Proposal to increase penalties for organized retail crime in Kansas

The Kansas legislature convened a hearing on Tuesday morning to discuss Senate Bill 415. This proposed legislation aims to formally designate organized retail theft as a criminal offense and impose stricter penalties for such acts.

According to Kansas Attorney General Kris Kobach, the issue of theft in the state is a significant problem. Surprisingly, Kansas continues to rank among the top 10 states in terms of the value of stolen goods.

If Senate Bill 415 is approved, it will impose stricter penalties for crimes involving thefts from stores that go beyond simple shoplifting cases. Kobach emphasized the urgency of this issue, citing the staggering figure of $41 billion in retail crime since 2022.

“According to Kobach, organized retail crime is the act of stealing a large number of expensive items with the intention of selling them for profit, usually through online platforms.”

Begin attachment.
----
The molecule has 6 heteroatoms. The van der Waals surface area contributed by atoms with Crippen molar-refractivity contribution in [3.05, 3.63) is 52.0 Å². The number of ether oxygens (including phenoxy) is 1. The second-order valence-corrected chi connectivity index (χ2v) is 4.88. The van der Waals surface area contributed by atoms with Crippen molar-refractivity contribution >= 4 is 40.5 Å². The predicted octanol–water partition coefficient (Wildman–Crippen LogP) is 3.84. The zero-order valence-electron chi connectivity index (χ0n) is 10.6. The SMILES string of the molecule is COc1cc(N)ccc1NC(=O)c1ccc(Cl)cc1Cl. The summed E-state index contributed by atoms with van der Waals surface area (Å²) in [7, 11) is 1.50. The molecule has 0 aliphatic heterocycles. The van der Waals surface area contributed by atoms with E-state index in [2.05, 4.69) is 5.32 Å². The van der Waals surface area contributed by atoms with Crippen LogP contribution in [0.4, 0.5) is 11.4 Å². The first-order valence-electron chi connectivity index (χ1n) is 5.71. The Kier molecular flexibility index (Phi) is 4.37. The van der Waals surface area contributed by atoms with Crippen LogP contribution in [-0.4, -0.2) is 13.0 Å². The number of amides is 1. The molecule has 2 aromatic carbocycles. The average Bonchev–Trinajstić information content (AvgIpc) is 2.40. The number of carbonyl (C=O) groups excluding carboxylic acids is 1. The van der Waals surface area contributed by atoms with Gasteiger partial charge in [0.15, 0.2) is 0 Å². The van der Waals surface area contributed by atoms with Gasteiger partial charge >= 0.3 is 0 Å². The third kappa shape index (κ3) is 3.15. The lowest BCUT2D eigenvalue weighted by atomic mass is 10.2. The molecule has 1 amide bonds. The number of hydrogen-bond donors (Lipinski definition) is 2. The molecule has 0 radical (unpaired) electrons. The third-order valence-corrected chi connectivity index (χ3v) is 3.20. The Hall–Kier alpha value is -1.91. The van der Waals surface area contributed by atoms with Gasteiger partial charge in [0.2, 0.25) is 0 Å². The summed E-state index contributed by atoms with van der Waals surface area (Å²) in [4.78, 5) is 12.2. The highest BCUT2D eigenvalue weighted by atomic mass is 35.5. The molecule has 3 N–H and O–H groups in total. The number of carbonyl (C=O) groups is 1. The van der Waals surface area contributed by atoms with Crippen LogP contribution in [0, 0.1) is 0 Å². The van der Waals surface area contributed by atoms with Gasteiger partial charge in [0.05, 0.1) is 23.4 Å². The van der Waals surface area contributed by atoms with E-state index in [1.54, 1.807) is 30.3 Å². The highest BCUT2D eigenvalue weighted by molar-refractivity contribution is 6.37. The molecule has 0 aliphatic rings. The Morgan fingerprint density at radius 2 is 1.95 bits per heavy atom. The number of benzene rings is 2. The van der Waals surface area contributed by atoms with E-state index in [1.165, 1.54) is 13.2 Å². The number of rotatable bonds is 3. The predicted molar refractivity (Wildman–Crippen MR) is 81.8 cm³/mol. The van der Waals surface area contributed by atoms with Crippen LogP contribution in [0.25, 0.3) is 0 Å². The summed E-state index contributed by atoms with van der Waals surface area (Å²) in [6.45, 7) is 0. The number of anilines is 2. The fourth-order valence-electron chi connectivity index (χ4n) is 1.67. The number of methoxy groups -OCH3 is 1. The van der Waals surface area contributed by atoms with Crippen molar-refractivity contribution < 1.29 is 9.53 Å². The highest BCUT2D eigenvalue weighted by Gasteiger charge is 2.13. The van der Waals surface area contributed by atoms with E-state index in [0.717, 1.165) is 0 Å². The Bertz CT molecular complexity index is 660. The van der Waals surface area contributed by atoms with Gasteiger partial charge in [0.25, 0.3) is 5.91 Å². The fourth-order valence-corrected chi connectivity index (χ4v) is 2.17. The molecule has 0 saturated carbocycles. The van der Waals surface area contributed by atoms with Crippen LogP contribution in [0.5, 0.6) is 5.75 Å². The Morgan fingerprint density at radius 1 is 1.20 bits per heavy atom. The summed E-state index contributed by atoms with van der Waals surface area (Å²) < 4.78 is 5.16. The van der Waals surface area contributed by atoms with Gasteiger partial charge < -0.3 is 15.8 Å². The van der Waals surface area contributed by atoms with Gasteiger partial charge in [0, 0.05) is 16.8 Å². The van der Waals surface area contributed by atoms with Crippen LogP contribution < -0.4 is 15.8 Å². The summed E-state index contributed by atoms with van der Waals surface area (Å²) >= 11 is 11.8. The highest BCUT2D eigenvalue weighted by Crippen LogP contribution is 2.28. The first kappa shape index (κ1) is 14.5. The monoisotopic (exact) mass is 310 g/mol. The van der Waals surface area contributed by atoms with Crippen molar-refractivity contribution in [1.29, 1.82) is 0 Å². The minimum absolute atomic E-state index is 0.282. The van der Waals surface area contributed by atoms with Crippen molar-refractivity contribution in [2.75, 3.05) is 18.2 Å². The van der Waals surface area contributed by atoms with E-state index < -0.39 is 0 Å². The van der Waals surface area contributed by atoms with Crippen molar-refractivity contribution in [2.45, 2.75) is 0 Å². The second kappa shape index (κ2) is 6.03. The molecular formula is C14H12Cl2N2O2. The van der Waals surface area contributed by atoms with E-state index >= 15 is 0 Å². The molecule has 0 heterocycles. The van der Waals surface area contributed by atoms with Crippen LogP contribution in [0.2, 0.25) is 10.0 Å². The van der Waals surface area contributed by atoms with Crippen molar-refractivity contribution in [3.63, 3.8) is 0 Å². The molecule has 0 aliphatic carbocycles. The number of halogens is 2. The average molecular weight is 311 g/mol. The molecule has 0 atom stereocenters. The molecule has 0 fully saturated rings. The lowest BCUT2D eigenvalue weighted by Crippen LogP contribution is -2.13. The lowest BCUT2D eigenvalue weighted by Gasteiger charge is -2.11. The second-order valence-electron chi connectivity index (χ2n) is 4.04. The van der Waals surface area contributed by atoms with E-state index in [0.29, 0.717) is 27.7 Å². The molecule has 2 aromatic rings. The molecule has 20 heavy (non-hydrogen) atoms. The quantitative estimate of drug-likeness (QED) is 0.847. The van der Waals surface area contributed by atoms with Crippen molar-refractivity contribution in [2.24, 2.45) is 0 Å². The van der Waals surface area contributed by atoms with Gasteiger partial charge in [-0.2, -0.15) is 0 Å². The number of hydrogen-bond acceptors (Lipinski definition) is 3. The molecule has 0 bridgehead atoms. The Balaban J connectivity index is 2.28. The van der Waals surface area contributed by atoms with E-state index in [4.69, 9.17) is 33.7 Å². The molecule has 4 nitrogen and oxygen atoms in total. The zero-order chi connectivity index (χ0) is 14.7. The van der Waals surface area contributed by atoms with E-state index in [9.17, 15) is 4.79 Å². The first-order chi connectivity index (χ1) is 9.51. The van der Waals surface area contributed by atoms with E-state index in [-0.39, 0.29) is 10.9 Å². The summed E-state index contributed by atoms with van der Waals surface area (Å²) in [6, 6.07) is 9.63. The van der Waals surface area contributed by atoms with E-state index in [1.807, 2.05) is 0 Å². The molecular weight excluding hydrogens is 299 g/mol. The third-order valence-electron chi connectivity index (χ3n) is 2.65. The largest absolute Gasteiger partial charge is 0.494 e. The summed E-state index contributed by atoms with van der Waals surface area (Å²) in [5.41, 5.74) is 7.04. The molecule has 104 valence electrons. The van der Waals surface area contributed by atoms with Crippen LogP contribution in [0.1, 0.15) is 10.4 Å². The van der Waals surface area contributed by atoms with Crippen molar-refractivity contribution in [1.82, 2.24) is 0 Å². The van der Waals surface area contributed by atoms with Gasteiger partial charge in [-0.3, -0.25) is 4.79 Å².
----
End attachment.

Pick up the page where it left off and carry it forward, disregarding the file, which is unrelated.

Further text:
The bill would also add these crimes to the definition of “racketeering.”

“We aim to incorporate all offenses once again, in order to effectively discourage this type of crime. It is important to note that this crime is persistently growing and not decreasing,” stated Kobach.

Kobach and Eric Stafford, Vice President of Government Affairs at the Kansas Chamber, highlighted the widespread nature of this issue, particularly with the advent of technology.

“It’s happening. Technology has made it easy for this to occur, but they’re exploiting individuals to make it happen,” expressed Stafford.

Critics of the bill argue that the wording should be more specific. They claim that the current version of the bill could potentially harm vulnerable individuals instead of targeting the main culprits involved in organized crime.

Jennifer Roth, Co-Chair of the Kansas State Board of Indigents’ Defense Services (BIDS) legislative committee, questions whether the approach of creating more serious crimes and implementing special crime rules is truly effective in solving the underlying problems. She raises the concern that solely relying on charging, prosecuting, and incarcerating individuals may not be sufficient to address these deeply rooted issues.

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MBS Staff
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